November 2018, German Chancellor Angela Merkel, at the G20 Compact with Africa Conference held in Berlin, pledged € 1 Bn (USD 1.1 Bn) to support African businesses and other Small and Medium-sized Enterprises investing in Africa.
The fund, which represented a fundamental shift in Germany’s development policy, was expected to provide further development stimulus via the improvement of structural conditions for private investment in Africa.
June 4, German Ambassador to Ghana, Christoph Retzlaff, tweeted that the German government has finally pushed the live button on the massive fund.
The German Government starts a 1 Billion EURO Africa fund today. Supporting African startups and SMEs as well as German and European companies. #delivering on G20 Compact with Africa. pic.twitter.com/iM0krfZ4ET— Christoph Retzlaff (@GermanAmbGhana) June 4, 2019
The German Government starts a 1 Billion EURO Africa fund today. Supporting African startups and SMEs as well as German and European companies. #delivering on G20 Compact with Africa. pic.twitter.com/iM0krfZ4ET
In collaboration with the International Monetary Fund, the African Development Bank, the World Bank and reform-minded African heads of state, the USD 1 Bn facility looks to foster increased private sector participation in the continent.
Per previous disclosures, the fund which is part of the European country’s G20 Compact for Africa initiative, is intended to support follow-on investments of no less than USD 2 Bn from German SMEs towards Africa.
During the meeting in Berlin last year, Merkel stressed Africa’s “huge potential for growth,” and noted that: “For many years we have been very focused on Asia. I think that in future we should turn our sights more on Africa. It is of great interest to Europeans that African states have good economic prospects”.
While Kenya, Nigeria, and South Africa are yet to join the financial initiative, at least 12 African states form part of the initiative. They are Benin, Togo, Ghana, Ivory Coast, Burkina Faso, Guinea, Senegal, Morocco, Tunisia, Egypt, Ethiopia, and Rwanda.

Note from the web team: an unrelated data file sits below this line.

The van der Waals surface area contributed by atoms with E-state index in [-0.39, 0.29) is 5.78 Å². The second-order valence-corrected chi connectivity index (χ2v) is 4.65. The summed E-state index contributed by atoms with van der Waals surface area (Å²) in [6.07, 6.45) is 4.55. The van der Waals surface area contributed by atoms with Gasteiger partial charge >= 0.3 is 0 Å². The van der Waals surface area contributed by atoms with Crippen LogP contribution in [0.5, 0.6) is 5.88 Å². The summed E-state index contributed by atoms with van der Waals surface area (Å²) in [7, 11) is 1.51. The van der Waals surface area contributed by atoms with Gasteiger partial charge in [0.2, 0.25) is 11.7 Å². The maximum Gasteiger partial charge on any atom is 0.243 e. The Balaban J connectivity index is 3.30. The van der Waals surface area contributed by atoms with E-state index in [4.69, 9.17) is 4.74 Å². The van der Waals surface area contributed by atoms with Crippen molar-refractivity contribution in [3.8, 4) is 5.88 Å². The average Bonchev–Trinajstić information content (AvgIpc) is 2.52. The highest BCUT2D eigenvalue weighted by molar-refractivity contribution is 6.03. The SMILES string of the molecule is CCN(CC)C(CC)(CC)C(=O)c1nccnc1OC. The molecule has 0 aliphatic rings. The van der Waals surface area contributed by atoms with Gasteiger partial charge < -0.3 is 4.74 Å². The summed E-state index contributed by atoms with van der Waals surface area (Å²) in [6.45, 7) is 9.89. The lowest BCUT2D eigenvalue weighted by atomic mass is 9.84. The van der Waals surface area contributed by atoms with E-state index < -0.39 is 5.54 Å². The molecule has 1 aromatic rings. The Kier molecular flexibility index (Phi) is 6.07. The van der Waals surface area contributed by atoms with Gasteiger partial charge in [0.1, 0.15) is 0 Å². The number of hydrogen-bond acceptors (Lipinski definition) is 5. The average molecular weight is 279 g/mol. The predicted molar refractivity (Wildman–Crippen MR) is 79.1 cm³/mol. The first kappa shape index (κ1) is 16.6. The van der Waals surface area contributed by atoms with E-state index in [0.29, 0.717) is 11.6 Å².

When the investments would kick off and which startup verticals the fund will target are not yet known, but the facility has scaling, competition, development, and business growth written all over it.
Botswana has been allocated 5 million euros as part of this. It is appreciated but the pipeline must clearly see how it impacts entrepreneurs on the ground in each African state.— MooketsiBTekere (@MooketsiBTekere) June 5, 2019
Botswana has been allocated 5 million euros as part of this. It is appreciated but the pipeline must clearly see how it impacts entrepreneurs on the ground in each African state.
The sizes of individual investments are also yet to be revealed, but the fund will offer loan and equity financing to European and German SMEs seeking to invest in Africa, equity financing for African SMEs as well as the establishment of a network offering advice to potential investors.
Ghana, Tunisia, and Ivory Coast have together already received USD 414 Mn in financial assistance under the “Compact with Africa” initiative, mainly in the form of low-interest loans.
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